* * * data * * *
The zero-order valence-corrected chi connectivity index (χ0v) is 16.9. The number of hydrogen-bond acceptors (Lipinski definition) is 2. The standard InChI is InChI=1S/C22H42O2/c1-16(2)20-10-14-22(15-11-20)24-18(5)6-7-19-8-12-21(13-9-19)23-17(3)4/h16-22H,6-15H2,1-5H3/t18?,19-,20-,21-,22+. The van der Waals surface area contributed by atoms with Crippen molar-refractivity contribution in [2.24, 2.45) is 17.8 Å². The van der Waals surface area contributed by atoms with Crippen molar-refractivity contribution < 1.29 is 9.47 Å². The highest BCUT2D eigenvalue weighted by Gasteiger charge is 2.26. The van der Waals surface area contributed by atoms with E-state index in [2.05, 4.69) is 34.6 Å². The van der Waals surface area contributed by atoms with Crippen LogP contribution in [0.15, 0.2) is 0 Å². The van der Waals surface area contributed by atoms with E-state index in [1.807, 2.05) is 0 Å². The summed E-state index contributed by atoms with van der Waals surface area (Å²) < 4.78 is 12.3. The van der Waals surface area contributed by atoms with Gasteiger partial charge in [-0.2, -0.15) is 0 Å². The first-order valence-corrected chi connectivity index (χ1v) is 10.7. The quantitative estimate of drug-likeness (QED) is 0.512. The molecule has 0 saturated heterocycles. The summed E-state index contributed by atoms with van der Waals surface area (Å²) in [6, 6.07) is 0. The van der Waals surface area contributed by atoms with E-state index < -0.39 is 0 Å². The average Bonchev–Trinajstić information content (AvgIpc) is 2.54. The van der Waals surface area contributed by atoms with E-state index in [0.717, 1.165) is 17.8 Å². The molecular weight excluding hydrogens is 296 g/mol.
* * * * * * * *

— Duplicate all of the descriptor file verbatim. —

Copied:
The zero-order valence-corrected chi connectivity index (χ0v) is 16.9. The number of hydrogen-bond acceptors (Lipinski definition) is 2. The standard InChI is InChI=1S/C22H42O2/c1-16(2)20-10-14-22(15-11-20)24-18(5)6-7-19-8-12-21(13-9-19)23-17(3)4/h16-22H,6-15H2,1-5H3/t18?,19-,20-,21-,22+. The van der Waals surface area contributed by atoms with Crippen molar-refractivity contribution in [2.24, 2.45) is 17.8 Å². The van der Waals surface area contributed by atoms with Crippen molar-refractivity contribution < 1.29 is 9.47 Å². The highest BCUT2D eigenvalue weighted by Gasteiger charge is 2.26. The van der Waals surface area contributed by atoms with E-state index in [2.05, 4.69) is 34.6 Å². The van der Waals surface area contributed by atoms with Crippen LogP contribution in [0.15, 0.2) is 0 Å². The van der Waals surface area contributed by atoms with E-state index in [1.807, 2.05) is 0 Å². The summed E-state index contributed by atoms with van der Waals surface area (Å²) < 4.78 is 12.3. The van der Waals surface area contributed by atoms with Gasteiger partial charge in [-0.2, -0.15) is 0 Å². The first-order valence-corrected chi connectivity index (χ1v) is 10.7. The quantitative estimate of drug-likeness (QED) is 0.512. The molecule has 0 saturated heterocycles. The summed E-state index contributed by atoms with van der Waals surface area (Å²) in [6, 6.07) is 0. The van der Waals surface area contributed by atoms with E-state index < -0.39 is 0 Å². The average Bonchev–Trinajstić information content (AvgIpc) is 2.54. The van der Waals surface area contributed by atoms with E-state index in [0.717, 1.165) is 17.8 Å². The molecular weight excluding hydrogens is 296 g/mol.